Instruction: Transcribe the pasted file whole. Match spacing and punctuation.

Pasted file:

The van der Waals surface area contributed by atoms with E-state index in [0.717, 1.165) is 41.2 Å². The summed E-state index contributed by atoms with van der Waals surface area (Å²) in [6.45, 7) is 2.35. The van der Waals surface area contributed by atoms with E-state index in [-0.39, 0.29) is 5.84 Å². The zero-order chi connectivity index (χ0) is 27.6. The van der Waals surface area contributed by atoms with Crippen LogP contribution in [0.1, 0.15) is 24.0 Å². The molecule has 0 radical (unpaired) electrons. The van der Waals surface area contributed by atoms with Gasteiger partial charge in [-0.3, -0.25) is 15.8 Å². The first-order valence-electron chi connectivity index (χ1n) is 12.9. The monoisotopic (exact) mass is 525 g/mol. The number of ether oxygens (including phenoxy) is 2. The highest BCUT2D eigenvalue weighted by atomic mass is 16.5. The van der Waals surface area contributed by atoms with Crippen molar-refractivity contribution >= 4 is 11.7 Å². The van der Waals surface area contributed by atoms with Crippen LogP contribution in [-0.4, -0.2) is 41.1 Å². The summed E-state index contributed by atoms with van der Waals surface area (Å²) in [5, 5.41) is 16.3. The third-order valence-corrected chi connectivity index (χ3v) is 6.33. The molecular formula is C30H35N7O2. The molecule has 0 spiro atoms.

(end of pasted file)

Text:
The van der Waals surface area contributed by atoms with E-state index in [0.717, 1.165) is 41.2 Å². The summed E-state index contributed by atoms with van der Waals surface area (Å²) in [6.45, 7) is 2.35. The van der Waals surface area contributed by atoms with E-state index in [-0.39, 0.29) is 5.84 Å². The zero-order chi connectivity index (χ0) is 27.6. The van der Waals surface area contributed by atoms with Crippen LogP contribution in [0.1, 0.15) is 24.0 Å². The molecule has 0 radical (unpaired) electrons. The van der Waals surface area contributed by atoms with Gasteiger partial charge in [-0.3, -0.25) is 15.8 Å². The first-order valence-electron chi connectivity index (χ1n) is 12.9. The monoisotopic (exact) mass is 525 g/mol. The number of ether oxygens (including phenoxy) is 2. The highest BCUT2D eigenvalue weighted by atomic mass is 16.5. The van der Waals surface area contributed by atoms with Crippen molar-refractivity contribution >= 4 is 11.7 Å². The van der Waals surface area contributed by atoms with Crippen LogP contribution in [-0.4, -0.2) is 41.1 Å². The summed E-state index contributed by atoms with van der Waals surface area (Å²) in [5, 5.41) is 16.3. The third-order valence-corrected chi connectivity index (χ3v) is 6.33. The molecular formula is C30H35N7O2. The molecule has 0 spiro atoms.